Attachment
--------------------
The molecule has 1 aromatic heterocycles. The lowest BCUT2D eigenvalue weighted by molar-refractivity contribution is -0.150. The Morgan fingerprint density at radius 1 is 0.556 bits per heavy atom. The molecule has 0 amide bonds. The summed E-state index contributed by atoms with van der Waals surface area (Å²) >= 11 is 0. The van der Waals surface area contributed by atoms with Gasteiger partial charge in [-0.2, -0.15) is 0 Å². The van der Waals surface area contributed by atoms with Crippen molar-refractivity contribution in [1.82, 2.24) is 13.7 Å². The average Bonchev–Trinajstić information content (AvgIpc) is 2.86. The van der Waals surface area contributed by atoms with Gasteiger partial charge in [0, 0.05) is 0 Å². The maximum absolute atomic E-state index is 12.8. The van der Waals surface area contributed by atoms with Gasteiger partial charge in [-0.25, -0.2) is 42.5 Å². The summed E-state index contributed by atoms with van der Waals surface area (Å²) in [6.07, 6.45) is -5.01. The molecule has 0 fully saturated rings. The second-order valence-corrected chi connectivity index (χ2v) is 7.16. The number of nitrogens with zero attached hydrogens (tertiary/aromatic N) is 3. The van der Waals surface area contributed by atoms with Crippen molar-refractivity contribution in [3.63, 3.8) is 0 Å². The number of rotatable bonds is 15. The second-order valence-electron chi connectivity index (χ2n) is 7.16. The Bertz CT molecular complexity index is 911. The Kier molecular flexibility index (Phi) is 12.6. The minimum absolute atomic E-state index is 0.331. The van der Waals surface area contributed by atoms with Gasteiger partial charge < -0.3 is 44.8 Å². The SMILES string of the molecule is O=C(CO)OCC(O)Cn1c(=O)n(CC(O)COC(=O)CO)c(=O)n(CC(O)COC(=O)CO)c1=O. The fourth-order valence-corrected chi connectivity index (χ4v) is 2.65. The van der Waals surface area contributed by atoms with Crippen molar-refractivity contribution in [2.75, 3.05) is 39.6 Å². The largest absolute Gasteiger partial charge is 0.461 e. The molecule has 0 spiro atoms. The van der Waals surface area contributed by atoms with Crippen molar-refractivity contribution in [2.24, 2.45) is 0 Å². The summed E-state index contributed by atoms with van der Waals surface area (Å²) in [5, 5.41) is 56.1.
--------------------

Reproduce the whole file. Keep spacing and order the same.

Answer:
The molecule has 1 aromatic heterocycles. The lowest BCUT2D eigenvalue weighted by molar-refractivity contribution is -0.150. The Morgan fingerprint density at radius 1 is 0.556 bits per heavy atom. The molecule has 0 amide bonds. The summed E-state index contributed by atoms with van der Waals surface area (Å²) >= 11 is 0. The van der Waals surface area contributed by atoms with Gasteiger partial charge in [-0.2, -0.15) is 0 Å². The van der Waals surface area contributed by atoms with Crippen molar-refractivity contribution in [1.82, 2.24) is 13.7 Å². The average Bonchev–Trinajstić information content (AvgIpc) is 2.86. The van der Waals surface area contributed by atoms with Gasteiger partial charge in [0, 0.05) is 0 Å². The maximum absolute atomic E-state index is 12.8. The van der Waals surface area contributed by atoms with Gasteiger partial charge in [-0.25, -0.2) is 42.5 Å². The summed E-state index contributed by atoms with van der Waals surface area (Å²) in [6.07, 6.45) is -5.01. The molecule has 0 fully saturated rings. The second-order valence-corrected chi connectivity index (χ2v) is 7.16. The number of nitrogens with zero attached hydrogens (tertiary/aromatic N) is 3. The van der Waals surface area contributed by atoms with Crippen molar-refractivity contribution in [3.63, 3.8) is 0 Å². The number of rotatable bonds is 15. The second-order valence-electron chi connectivity index (χ2n) is 7.16. The Bertz CT molecular complexity index is 911. The Kier molecular flexibility index (Phi) is 12.6. The minimum absolute atomic E-state index is 0.331. The van der Waals surface area contributed by atoms with Gasteiger partial charge < -0.3 is 44.8 Å². The SMILES string of the molecule is O=C(CO)OCC(O)Cn1c(=O)n(CC(O)COC(=O)CO)c(=O)n(CC(O)COC(=O)CO)c1=O. The fourth-order valence-corrected chi connectivity index (χ4v) is 2.65. The van der Waals surface area contributed by atoms with Crippen molar-refractivity contribution in [2.75, 3.05) is 39.6 Å². The largest absolute Gasteiger partial charge is 0.461 e. The molecule has 0 spiro atoms. The van der Waals surface area contributed by atoms with Crippen molar-refractivity contribution in [2.24, 2.45) is 0 Å². The summed E-state index contributed by atoms with van der Waals surface area (Å²) in [5, 5.41) is 56.1.